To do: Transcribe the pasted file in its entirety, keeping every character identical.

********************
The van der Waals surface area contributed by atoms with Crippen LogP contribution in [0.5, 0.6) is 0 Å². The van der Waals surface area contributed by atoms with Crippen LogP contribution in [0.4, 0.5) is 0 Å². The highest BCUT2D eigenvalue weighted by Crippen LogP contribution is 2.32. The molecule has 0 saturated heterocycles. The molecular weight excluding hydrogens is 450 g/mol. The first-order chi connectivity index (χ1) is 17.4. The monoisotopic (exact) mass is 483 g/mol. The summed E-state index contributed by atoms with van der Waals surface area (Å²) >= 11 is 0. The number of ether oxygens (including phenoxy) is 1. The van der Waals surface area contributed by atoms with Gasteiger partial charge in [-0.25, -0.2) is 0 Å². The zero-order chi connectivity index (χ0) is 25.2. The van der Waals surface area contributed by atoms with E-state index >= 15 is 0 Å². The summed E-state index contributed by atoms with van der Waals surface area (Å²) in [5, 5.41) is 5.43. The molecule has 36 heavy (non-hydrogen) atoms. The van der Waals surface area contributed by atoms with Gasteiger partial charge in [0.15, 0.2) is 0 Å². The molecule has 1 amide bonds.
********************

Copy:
The van der Waals surface area contributed by atoms with Crippen LogP contribution in [0.5, 0.6) is 0 Å². The van der Waals surface area contributed by atoms with Crippen LogP contribution in [0.4, 0.5) is 0 Å². The highest BCUT2D eigenvalue weighted by Crippen LogP contribution is 2.32. The molecule has 0 saturated heterocycles. The molecular weight excluding hydrogens is 450 g/mol. The first-order chi connectivity index (χ1) is 17.4. The monoisotopic (exact) mass is 483 g/mol. The summed E-state index contributed by atoms with van der Waals surface area (Å²) >= 11 is 0. The number of ether oxygens (including phenoxy) is 1. The van der Waals surface area contributed by atoms with Gasteiger partial charge in [-0.25, -0.2) is 0 Å². The zero-order chi connectivity index (χ0) is 25.2. The van der Waals surface area contributed by atoms with E-state index >= 15 is 0 Å². The summed E-state index contributed by atoms with van der Waals surface area (Å²) in [5, 5.41) is 5.43. The molecule has 36 heavy (non-hydrogen) atoms. The van der Waals surface area contributed by atoms with Gasteiger partial charge in [0.15, 0.2) is 0 Å². The molecule has 1 amide bonds.